The shape of the visual fields, especially the color fields, and their relation to the acuity of vision are of decided, though Dot unqualified, diagnostic importance. In atrophy of the optic nerve good central vision and color appreciation are not so apt to be retained with a contracted field for form as in glaucoma. (Compare with page 448.) In doubtful cases the totality of the phenomena must be considered, and sometimes a positive diagnosis should be reserved and the course of the affection carefully watched.

The unfortunate mistake of regarding the grav or green reflex from the lens as indicating incipient cataract, and the (Consequent advice to wait for ripening which never comes, are happily much rarer now than they were before improved methods in medical teaching, including instruction in the use of the ophthalmoscope, were inaugurated.

. Had v. Graefe done nothing else for ophthalmology, his discovery in 1856 of the curative power of iridectomy in glaucoma would alone have secured for him an imperishable fame. Other remedial measures operative and medicinal have been since devised, but they are almost universally considered to be of secondary importance.

In performing iridectomy' for glaucoma the coloboma should be made upward, so as to be covered by the upper lid, unless the superior portion of the iris appears to be specially atrophic, and therefore more difficult to remove. The incision should lie in scleral tissue, should be of ample size, and should be completed with deliberation in order to prevent too sudden a reduction in tension, which might be attended with intraocular hemorrhage, rupture of the zonula, or other disastrous consequences. The bit of iris excised should be extensive, and should embrace the whole width of this tissue up to its ciliary margin. The angles of the wound should be left entirely free, an iris repositor being used if necessary.

operation, which should of course be made with precautions against sepsis, requires in inflammatory cases the use of a general anesthetic, as cocain under these circumstances is very imperfectly absorbed. Hemorrhage into the anterior chamber is not infrequent, but the blood usually undergoes absorption in a few days. Retinal hemorrhages are also occasionally seen. These are generally not extensive, and they soon disappear.

cicatrix from imperfect apposition of the lips of the operation wound is sometimes unavoidable. Moreover, though a blemish, it may serve to facilitate filtration.

The most brilliant results of iridectomy are obtained in acute inflammatory glaucoma, especially when the operation is done without delay. The pain, high tension, and corneal cloudiness promptly disappear, and the vision is rapidly and decidedly improved sometimes, indeed, entirely restored.

the chronic forms of the disease the operation, owing to the degeneration and excavation of the optic nerve, does not accomplish so much. In chronic inflammatory glaucoma, however, the morbid process is usually checked unless the iris tissue has become degenerated (Gruening).

simple glaucoma the experience of v. Graefe, Bull, Nettleship, Fuchs, and others shows that by means of iridectomy the existing vision is preserved or slightly improved in about half the cases. In some of the remaining half the influence of the operation is negative; in others it seems to expedite the morbid process; while in a small proportion estimated by some authors at about 2 per cent. the iridectomy is followed by pericorneal injection, steaminess of the cornea, and great increase in tension. The anterior chamber remains empty and vision is almost always destroyed. This condition, which is very rarely observed in the congestive types of the disease, has received the name of malignant glaucoma. The predisposition to it seems to affect both eyes. Hence the propriety of Schweigger's rule to operate on the worse eye first, even if it be blind. If' this heals smoothly, the other may be expected to follow a similar course, but, as Friedenwald has shown, it may occur even where the operation on the first eye has healed without complication.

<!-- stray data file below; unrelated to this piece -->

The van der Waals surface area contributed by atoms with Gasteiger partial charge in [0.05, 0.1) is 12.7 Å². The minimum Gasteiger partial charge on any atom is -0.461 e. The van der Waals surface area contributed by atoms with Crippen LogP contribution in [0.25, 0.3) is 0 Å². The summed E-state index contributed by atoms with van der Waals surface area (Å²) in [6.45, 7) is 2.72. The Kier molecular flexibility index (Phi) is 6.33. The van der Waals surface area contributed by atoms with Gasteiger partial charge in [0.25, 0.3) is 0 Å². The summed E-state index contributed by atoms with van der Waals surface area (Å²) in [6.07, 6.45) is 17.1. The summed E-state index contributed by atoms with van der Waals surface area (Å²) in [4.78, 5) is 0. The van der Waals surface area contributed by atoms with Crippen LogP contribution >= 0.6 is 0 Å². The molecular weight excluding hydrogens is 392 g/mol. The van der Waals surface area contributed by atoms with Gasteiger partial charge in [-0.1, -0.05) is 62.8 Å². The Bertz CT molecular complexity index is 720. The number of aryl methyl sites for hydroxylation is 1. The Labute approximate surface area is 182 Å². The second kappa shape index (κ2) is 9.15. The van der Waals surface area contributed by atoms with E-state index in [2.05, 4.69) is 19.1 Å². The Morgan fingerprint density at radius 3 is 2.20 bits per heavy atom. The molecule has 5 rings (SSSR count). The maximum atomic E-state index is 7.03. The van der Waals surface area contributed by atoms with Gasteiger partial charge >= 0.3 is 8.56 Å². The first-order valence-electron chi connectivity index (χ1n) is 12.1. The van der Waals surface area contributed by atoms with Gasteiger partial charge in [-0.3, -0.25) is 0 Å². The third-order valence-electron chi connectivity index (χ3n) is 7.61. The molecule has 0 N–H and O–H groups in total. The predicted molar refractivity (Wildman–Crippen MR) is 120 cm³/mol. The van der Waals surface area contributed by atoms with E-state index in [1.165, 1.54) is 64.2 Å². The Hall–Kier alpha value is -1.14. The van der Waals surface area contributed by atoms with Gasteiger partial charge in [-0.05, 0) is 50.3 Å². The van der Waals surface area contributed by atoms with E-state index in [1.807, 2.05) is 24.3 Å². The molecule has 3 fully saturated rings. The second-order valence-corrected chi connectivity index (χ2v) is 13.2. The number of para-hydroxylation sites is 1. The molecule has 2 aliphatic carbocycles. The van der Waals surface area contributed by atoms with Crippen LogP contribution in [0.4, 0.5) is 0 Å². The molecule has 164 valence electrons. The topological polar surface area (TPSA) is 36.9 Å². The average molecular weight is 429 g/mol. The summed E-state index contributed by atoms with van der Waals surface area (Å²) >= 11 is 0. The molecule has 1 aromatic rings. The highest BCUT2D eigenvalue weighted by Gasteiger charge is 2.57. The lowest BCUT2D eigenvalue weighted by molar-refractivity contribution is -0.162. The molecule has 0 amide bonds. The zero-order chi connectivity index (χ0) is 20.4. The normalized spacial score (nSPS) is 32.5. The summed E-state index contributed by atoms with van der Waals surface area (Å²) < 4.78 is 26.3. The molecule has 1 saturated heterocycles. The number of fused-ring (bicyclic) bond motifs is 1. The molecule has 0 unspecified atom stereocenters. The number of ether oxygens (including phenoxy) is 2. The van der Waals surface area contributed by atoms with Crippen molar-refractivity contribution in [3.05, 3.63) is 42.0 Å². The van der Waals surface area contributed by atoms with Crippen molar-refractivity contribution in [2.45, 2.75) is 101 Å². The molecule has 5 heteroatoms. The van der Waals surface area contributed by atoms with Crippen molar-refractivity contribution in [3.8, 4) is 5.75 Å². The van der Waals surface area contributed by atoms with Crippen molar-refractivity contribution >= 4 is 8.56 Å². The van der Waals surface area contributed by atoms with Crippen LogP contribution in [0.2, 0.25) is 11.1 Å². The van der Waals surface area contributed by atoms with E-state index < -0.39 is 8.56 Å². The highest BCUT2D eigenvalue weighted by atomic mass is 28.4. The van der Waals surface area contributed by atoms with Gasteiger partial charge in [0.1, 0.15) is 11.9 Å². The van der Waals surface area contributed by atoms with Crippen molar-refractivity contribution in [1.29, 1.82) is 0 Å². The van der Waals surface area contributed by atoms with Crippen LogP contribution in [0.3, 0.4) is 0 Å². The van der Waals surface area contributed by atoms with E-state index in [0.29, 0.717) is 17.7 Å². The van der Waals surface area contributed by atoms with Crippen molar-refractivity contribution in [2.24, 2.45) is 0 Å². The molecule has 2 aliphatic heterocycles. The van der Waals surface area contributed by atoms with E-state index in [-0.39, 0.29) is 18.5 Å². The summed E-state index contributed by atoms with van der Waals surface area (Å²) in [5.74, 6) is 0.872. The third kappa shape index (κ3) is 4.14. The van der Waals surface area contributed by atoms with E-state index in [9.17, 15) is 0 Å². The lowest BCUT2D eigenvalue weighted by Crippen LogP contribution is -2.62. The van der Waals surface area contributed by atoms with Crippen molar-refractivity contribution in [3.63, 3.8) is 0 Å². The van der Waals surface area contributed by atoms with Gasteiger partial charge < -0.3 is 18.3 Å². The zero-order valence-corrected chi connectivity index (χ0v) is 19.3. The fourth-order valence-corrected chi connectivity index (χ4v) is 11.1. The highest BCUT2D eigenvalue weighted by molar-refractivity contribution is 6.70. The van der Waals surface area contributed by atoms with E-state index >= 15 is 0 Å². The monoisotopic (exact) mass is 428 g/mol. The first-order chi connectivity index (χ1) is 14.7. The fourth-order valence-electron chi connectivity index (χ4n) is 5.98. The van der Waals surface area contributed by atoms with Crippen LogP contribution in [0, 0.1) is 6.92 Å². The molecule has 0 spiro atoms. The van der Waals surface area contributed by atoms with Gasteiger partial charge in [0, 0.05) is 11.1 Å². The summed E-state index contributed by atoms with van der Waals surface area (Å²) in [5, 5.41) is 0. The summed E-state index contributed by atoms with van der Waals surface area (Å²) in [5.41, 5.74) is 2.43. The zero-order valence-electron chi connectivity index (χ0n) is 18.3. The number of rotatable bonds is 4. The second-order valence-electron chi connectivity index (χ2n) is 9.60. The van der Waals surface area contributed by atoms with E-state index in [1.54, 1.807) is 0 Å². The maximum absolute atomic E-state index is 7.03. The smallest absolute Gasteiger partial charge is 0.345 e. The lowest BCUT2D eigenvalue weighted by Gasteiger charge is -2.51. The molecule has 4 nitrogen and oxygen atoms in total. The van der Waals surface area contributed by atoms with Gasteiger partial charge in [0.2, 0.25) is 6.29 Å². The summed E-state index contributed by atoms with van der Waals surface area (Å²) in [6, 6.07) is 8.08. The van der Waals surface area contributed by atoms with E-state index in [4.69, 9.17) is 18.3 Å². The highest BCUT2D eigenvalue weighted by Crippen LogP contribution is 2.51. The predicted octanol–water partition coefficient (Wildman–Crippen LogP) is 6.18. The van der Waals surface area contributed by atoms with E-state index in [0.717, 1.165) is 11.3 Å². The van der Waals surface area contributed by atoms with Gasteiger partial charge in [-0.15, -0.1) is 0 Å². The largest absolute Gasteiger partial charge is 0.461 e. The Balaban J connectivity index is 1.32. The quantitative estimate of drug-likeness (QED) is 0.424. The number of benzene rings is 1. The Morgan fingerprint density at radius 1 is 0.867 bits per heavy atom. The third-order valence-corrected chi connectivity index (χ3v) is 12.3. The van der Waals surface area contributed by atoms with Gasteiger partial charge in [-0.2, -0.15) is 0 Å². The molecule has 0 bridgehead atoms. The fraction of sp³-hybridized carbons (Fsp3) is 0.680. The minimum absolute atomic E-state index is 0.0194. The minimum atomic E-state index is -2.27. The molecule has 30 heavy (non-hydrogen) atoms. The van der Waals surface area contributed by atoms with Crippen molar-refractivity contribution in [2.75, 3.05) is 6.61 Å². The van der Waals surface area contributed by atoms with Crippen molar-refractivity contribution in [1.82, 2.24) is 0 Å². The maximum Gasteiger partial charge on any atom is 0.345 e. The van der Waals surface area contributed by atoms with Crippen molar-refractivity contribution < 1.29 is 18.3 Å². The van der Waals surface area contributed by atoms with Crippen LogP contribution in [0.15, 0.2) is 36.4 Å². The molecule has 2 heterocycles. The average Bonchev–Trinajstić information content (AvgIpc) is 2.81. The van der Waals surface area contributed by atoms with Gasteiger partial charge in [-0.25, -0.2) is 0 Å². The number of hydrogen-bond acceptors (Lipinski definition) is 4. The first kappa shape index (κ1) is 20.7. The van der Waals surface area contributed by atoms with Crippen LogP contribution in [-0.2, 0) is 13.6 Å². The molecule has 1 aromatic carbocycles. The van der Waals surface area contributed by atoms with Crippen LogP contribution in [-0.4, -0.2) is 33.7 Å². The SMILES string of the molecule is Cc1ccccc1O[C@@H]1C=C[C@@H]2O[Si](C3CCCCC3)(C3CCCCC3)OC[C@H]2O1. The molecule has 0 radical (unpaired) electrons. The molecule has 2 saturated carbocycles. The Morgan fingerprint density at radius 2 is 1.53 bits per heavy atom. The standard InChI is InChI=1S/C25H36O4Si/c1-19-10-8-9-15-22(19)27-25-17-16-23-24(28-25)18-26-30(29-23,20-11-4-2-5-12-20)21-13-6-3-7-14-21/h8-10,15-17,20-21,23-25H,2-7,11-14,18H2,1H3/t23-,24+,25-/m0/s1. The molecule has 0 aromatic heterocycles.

Absence of increased tension and a greatly restricted visual field diminish, although they by no means annihilate, the chances of benefit from iridectomy in simple glaucoma.

The modus medendi of iridectomy is not understood. The explanations so far attempted are merely of speculative interest.

Of the numerous operative procedures devised to substitute iridectomy in the treatment of primary glaucoma, the majority, including those of Hancock, Knies, Nicati, Pflfiger, Vincentiis, Badal, and Parinaud, and the combined sclerotomy of De Wecker, serve chiefly to illustrate the ingenuity of their inventors. Iridectomy has only one serious rival viz. sclerotomy, and this is by almost universal consent relegated to a subordinate place. Sclerotomy, the technique of which is described on page 569, ought to be performed when the symptoms persist after a well executed iridectomy, and preferably opposite the latter. It may also be resorted to when the iris has undergone degenerative changes which would be likely to preclude a satisfactory excision of this tissue. If done in a case of simple glaucoma with a contractile pupil, eserin should be previously instilled in order to prevent prolapsus iridis. Priestley Smith and Harold Gifford strongly recommend scleral puncture 5 mm. behind the cornea as a preliminary step to iridectomy in eases where the anterior chamber is very shallow.

cases of absolute glaucoma which are attended with great pain unre¬lieved by iridectomy, or in which this operation is impossible of performance, enucleation, or, according to some, optico ciliary neurotomy, becomes necessary.